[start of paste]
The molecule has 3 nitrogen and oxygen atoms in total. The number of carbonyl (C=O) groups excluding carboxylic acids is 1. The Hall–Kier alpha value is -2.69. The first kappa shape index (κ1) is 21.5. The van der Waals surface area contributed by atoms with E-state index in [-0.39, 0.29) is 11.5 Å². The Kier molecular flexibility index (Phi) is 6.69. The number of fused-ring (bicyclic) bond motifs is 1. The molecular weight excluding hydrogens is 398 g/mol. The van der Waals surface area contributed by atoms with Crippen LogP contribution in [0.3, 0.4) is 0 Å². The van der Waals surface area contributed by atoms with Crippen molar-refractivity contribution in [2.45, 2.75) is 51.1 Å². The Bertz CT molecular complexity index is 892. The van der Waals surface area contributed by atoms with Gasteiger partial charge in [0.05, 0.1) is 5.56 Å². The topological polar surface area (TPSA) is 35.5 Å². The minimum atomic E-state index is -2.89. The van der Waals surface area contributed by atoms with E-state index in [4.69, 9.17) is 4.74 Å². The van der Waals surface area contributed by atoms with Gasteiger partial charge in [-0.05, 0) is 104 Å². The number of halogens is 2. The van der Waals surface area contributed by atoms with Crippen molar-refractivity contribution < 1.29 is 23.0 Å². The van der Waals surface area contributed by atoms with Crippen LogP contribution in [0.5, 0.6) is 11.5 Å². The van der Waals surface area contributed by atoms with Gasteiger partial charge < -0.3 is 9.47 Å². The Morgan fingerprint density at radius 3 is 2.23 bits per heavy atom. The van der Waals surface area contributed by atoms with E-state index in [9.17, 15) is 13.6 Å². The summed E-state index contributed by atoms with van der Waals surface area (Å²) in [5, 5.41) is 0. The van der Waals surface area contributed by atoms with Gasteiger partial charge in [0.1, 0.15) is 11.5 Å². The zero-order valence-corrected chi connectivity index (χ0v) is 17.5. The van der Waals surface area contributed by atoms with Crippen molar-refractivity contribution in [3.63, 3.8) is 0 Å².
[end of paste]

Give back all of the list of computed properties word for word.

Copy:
The molecule has 3 nitrogen and oxygen atoms in total. The number of carbonyl (C=O) groups excluding carboxylic acids is 1. The Hall–Kier alpha value is -2.69. The first kappa shape index (κ1) is 21.5. The van der Waals surface area contributed by atoms with E-state index in [-0.39, 0.29) is 11.5 Å². The Kier molecular flexibility index (Phi) is 6.69. The number of fused-ring (bicyclic) bond motifs is 1. The molecular weight excluding hydrogens is 398 g/mol. The van der Waals surface area contributed by atoms with Crippen LogP contribution in [0.3, 0.4) is 0 Å². The van der Waals surface area contributed by atoms with Crippen molar-refractivity contribution in [2.45, 2.75) is 51.1 Å². The Bertz CT molecular complexity index is 892. The van der Waals surface area contributed by atoms with Gasteiger partial charge in [0.05, 0.1) is 5.56 Å². The topological polar surface area (TPSA) is 35.5 Å². The minimum atomic E-state index is -2.89. The van der Waals surface area contributed by atoms with E-state index in [4.69, 9.17) is 4.74 Å². The van der Waals surface area contributed by atoms with Gasteiger partial charge in [-0.05, 0) is 104 Å². The number of halogens is 2. The van der Waals surface area contributed by atoms with Crippen molar-refractivity contribution < 1.29 is 23.0 Å². The van der Waals surface area contributed by atoms with Crippen LogP contribution in [0.5, 0.6) is 11.5 Å². The van der Waals surface area contributed by atoms with Gasteiger partial charge < -0.3 is 9.47 Å². The Morgan fingerprint density at radius 3 is 2.23 bits per heavy atom. The van der Waals surface area contributed by atoms with E-state index in [9.17, 15) is 13.6 Å². The summed E-state index contributed by atoms with van der Waals surface area (Å²) in [5, 5.41) is 0. The van der Waals surface area contributed by atoms with Gasteiger partial charge in [0.1, 0.15) is 11.5 Å². The zero-order valence-corrected chi connectivity index (χ0v) is 17.5. The van der Waals surface area contributed by atoms with Crippen molar-refractivity contribution in [3.63, 3.8) is 0 Å².